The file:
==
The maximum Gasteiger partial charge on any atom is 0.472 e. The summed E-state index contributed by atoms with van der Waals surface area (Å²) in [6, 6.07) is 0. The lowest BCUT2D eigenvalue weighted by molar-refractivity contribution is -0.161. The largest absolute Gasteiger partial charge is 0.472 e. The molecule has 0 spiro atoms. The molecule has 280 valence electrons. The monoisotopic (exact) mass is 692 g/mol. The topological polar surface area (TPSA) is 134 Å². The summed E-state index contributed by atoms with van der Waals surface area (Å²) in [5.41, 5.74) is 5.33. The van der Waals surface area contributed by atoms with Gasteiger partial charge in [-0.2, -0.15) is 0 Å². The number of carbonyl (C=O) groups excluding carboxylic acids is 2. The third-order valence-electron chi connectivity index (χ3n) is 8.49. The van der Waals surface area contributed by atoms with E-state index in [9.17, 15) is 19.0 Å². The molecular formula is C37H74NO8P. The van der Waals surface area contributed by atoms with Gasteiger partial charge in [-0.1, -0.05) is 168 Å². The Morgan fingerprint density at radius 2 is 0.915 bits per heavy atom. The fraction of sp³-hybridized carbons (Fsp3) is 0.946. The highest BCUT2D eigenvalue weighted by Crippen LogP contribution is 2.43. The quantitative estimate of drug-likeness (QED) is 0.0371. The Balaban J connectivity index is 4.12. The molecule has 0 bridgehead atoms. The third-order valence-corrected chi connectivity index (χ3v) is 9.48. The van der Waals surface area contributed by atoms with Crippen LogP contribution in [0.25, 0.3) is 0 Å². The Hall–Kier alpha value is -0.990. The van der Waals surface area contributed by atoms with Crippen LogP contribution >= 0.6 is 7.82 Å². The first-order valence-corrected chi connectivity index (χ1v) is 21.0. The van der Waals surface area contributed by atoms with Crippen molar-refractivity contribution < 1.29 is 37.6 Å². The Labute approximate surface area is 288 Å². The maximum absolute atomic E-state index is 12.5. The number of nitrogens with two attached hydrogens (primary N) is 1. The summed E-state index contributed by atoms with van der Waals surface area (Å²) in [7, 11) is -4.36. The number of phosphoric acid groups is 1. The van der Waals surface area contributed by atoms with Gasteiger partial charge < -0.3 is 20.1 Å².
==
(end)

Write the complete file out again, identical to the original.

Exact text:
The maximum Gasteiger partial charge on any atom is 0.472 e. The summed E-state index contributed by atoms with van der Waals surface area (Å²) in [6, 6.07) is 0. The lowest BCUT2D eigenvalue weighted by molar-refractivity contribution is -0.161. The largest absolute Gasteiger partial charge is 0.472 e. The molecule has 0 spiro atoms. The molecule has 280 valence electrons. The monoisotopic (exact) mass is 692 g/mol. The topological polar surface area (TPSA) is 134 Å². The summed E-state index contributed by atoms with van der Waals surface area (Å²) in [5.41, 5.74) is 5.33. The van der Waals surface area contributed by atoms with Gasteiger partial charge in [-0.2, -0.15) is 0 Å². The number of carbonyl (C=O) groups excluding carboxylic acids is 2. The third-order valence-electron chi connectivity index (χ3n) is 8.49. The van der Waals surface area contributed by atoms with E-state index in [9.17, 15) is 19.0 Å². The molecular formula is C37H74NO8P. The van der Waals surface area contributed by atoms with Gasteiger partial charge in [-0.1, -0.05) is 168 Å². The Morgan fingerprint density at radius 2 is 0.915 bits per heavy atom. The fraction of sp³-hybridized carbons (Fsp3) is 0.946. The highest BCUT2D eigenvalue weighted by Crippen LogP contribution is 2.43. The quantitative estimate of drug-likeness (QED) is 0.0371. The Balaban J connectivity index is 4.12. The molecule has 0 bridgehead atoms. The third-order valence-corrected chi connectivity index (χ3v) is 9.48. The van der Waals surface area contributed by atoms with Crippen LogP contribution in [0.25, 0.3) is 0 Å². The Hall–Kier alpha value is -0.990. The van der Waals surface area contributed by atoms with Crippen LogP contribution >= 0.6 is 7.82 Å². The first-order valence-corrected chi connectivity index (χ1v) is 21.0. The van der Waals surface area contributed by atoms with Crippen molar-refractivity contribution < 1.29 is 37.6 Å². The Labute approximate surface area is 288 Å². The maximum absolute atomic E-state index is 12.5. The number of nitrogens with two attached hydrogens (primary N) is 1. The summed E-state index contributed by atoms with van der Waals surface area (Å²) in [7, 11) is -4.36. The number of phosphoric acid groups is 1. The van der Waals surface area contributed by atoms with Gasteiger partial charge < -0.3 is 20.1 Å².